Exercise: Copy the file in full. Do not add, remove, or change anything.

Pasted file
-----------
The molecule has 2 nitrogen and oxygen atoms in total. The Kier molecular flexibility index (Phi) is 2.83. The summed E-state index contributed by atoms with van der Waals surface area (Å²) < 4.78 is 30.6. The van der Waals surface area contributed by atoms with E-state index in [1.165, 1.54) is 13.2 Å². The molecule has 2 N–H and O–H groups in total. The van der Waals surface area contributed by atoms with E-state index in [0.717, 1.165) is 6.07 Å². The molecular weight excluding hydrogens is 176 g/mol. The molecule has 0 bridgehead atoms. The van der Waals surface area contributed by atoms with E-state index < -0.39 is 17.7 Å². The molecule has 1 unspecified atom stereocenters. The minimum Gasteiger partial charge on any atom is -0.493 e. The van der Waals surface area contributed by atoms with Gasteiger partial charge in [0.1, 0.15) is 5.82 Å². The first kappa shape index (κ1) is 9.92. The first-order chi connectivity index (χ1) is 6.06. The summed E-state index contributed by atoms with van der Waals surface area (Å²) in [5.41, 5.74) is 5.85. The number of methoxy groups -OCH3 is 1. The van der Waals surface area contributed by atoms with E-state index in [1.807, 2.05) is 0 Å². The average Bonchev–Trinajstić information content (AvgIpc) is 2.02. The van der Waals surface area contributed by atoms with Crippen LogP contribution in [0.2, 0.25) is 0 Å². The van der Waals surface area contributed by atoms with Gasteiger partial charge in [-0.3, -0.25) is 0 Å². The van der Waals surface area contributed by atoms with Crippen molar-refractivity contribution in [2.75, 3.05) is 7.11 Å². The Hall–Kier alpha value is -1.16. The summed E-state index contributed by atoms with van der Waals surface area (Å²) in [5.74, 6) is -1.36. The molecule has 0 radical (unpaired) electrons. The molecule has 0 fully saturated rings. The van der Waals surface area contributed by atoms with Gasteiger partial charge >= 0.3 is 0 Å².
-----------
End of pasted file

The molecule has 2 nitrogen and oxygen atoms in total. The Kier molecular flexibility index (Phi) is 2.83. The summed E-state index contributed by atoms with van der Waals surface area (Å²) < 4.78 is 30.6. The van der Waals surface area contributed by atoms with E-state index in [1.165, 1.54) is 13.2 Å². The molecule has 2 N–H and O–H groups in total. The van der Waals surface area contributed by atoms with E-state index in [0.717, 1.165) is 6.07 Å². The molecular weight excluding hydrogens is 176 g/mol. The molecule has 0 bridgehead atoms. The van der Waals surface area contributed by atoms with E-state index < -0.39 is 17.7 Å². The molecule has 1 unspecified atom stereocenters. The minimum Gasteiger partial charge on any atom is -0.493 e. The van der Waals surface area contributed by atoms with Gasteiger partial charge in [0.1, 0.15) is 5.82 Å². The first kappa shape index (κ1) is 9.92. The first-order chi connectivity index (χ1) is 6.06. The summed E-state index contributed by atoms with van der Waals surface area (Å²) in [5.41, 5.74) is 5.85. The number of methoxy groups -OCH3 is 1. The van der Waals surface area contributed by atoms with E-state index in [1.807, 2.05) is 0 Å². The average Bonchev–Trinajstić information content (AvgIpc) is 2.02. The van der Waals surface area contributed by atoms with Crippen LogP contribution in [0.2, 0.25) is 0 Å². The van der Waals surface area contributed by atoms with Gasteiger partial charge in [-0.3, -0.25) is 0 Å². The van der Waals surface area contributed by atoms with Crippen molar-refractivity contribution in [2.75, 3.05) is 7.11 Å². The Hall–Kier alpha value is -1.16. The summed E-state index contributed by atoms with van der Waals surface area (Å²) in [5.74, 6) is -1.36. The molecule has 0 radical (unpaired) electrons. The molecule has 0 fully saturated rings. The van der Waals surface area contributed by atoms with Gasteiger partial charge >= 0.3 is 0 Å².